The sting of death is sin.
Perhaps it seems a distasteful subject on which to spend eight successive posts and all the thought behind them; but death is an unrelenting common denominator to all people of all eras, nationalities and stations. Death is the unbending end. It is the unchanging destination to which all of us travel. We do not change our minds about the unspoken final entry into the universal journal. So, why should we not spend time thinking about its ramifications? And why should such a natural passage be so very uncomfortable to approach in conversation or writing?
It’s because what lies beyond it is universally unknown. No one that you know today can tell you about what is on the other side. You will never have lunch with someone who can tell you about a trip beyond death. You will not read a best-seller by someone who has returned from the land beyond death (though there have been many claims). So death is shrouded by mystery. It scares us and we prefer not to think much about it. We certainly don’t like to discuss it, and especially, we like to avoid discussing our own impending deaths.
It’s only the Christian who has, by faith, a glimpse into the world that is already a reality for those who have left this life. And, for the Christian, that glimpse of faith should not be scary. Faith, after all, is not the substance of the the things we dread. It’s the “substance of the things we hope for,” (Hebrews 11:1). Truly, we are the only people who can, but we should be able to “look” over there with great anticipation and be ready for the transport of our lives when we leave this earth!
The sting of sin is death (I Corinthians 15:56). In this marvelous chapter about the ultimate resurrection, we find these words that encompass all the other hurts of death. Death makes us regret only because of sin. Death makes us sad and lonely because of sin. Death makes empty chairs and hearts because of sin. Death makes its victims suffer pain because of sin. Death exists because of sin. Its introduction coincided with and resulted from the introduction of sin into our world (Genesis 3). It affects me, personally, because of my own sin (Romans 3:23; Romans 6:23). Death is the figure on the payroll for my work of sin.
Further, there is no answer for sin, but the gospel. Only the gospel—the good news—can make something good out of physical death. That’s what I Corinthians 15 is driving home to the Christian. The law of works (or the law of the Old Testament) only confirmed and defined sin. It made sin, sin. Men learn how to sin by looking at a perfect standard—a law. Man could not transgress against the law of God until that law was given. Romans 7:1-14 is a deep discussion, by Paul of sin and death, in which he tells us that the law makes sin “exceedingly sinful.” It’s the law that gives death its vigor…its sting.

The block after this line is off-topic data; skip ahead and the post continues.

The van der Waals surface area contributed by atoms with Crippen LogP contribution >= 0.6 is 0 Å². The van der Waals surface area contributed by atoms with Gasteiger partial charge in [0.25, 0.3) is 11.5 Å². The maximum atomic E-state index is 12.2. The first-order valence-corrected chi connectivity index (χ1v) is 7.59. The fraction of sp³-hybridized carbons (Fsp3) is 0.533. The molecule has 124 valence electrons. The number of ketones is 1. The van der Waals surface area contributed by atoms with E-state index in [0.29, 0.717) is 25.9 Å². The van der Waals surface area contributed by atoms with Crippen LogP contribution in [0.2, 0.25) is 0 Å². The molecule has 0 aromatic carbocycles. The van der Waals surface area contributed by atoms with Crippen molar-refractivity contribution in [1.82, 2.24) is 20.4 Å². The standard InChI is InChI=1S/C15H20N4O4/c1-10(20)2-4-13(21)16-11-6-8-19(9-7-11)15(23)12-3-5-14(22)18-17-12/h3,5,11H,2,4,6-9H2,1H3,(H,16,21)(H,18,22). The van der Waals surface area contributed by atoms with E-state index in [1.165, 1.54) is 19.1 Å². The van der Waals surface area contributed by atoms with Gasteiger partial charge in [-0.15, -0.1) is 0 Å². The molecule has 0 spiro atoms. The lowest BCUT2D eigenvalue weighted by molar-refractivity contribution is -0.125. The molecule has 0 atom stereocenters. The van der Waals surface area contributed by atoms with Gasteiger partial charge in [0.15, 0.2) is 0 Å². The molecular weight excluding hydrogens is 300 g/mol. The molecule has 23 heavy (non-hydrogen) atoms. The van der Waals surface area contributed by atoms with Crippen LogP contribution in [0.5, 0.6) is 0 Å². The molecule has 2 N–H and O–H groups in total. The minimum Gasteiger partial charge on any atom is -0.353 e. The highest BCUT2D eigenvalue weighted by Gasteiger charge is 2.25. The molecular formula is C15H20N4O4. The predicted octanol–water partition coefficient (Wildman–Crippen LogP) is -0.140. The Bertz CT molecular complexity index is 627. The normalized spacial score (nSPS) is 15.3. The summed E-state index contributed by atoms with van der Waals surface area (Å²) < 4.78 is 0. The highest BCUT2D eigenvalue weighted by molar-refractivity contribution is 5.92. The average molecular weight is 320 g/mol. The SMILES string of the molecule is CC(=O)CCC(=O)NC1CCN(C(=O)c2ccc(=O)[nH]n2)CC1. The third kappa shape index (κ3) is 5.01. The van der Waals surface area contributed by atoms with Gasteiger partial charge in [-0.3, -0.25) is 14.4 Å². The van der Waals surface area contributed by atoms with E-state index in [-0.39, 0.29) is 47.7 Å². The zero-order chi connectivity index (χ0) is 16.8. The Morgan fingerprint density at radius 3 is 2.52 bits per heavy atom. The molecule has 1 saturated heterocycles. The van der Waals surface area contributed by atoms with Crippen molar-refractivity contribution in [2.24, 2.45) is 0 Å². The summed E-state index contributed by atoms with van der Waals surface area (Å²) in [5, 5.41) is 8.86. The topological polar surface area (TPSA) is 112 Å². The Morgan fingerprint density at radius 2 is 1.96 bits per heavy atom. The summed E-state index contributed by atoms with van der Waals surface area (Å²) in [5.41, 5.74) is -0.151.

Nothing—no sacrifice, no piety, no law of God—could give us any ability against the ultimate formidable enemy which is death. Only the gospel—the death, burial and resurrection of Jesus— could give us the victory over death. It’s ironic that one single death (and subsequent resurrection) could provide the victory over all other deaths prior to and following that one single death. Only a death followed by a permanent resurrection could conquer the enemy that had stung every human since the dawn of time. Only that good news could make Cindy Colley have a prayer against that venomous sting.
And so the gloom of death—the pain, the horror the fear, the pallor—has all been eliminated for the Christian. The grave has no holding power; no victory. Death’s sting has been neutralized by the resurrected Savior.
How foolish it is for any one of us—so weak, so affected by sin, so unrealistic in any bragging rights of strength or power against death—how foolish, I say, for any of us to reject the gospel, for it is the only strength we have against the sting of death. But the gospel is complete and total conquering victory over it. The grave is not the terminator for people of God. Why would smart people quibble over the simple requirements of such a gospel. Why, on earth, would people argue to their own eternal undoing about whether baptism really does put us into his death (Romans 6:3,4)—the only death that has ever held any power, any victory over the blackness of the “other” death that comes to all men. I want to be deeply buried in His death where there is no sting. When and if I lie in some hospital bed in my final moments, I want to claim the victory. I want to be able to welcome those angels. I want to hear my children singing “Be With Me Lord” because of their assurance that I am in Christ—in His death, in His victory.
That’s why we should all spend some time contemplating death: because it is in our power at this moment to choose to subjugate death to a foe on which we trample because of the blood of Christ or to exonerate death to its ultimate victory over eternal salvation and happiness. If I choose the latter I give death the power: to sting, to enslave, to horrify, to torment forever. But why would anyone do that?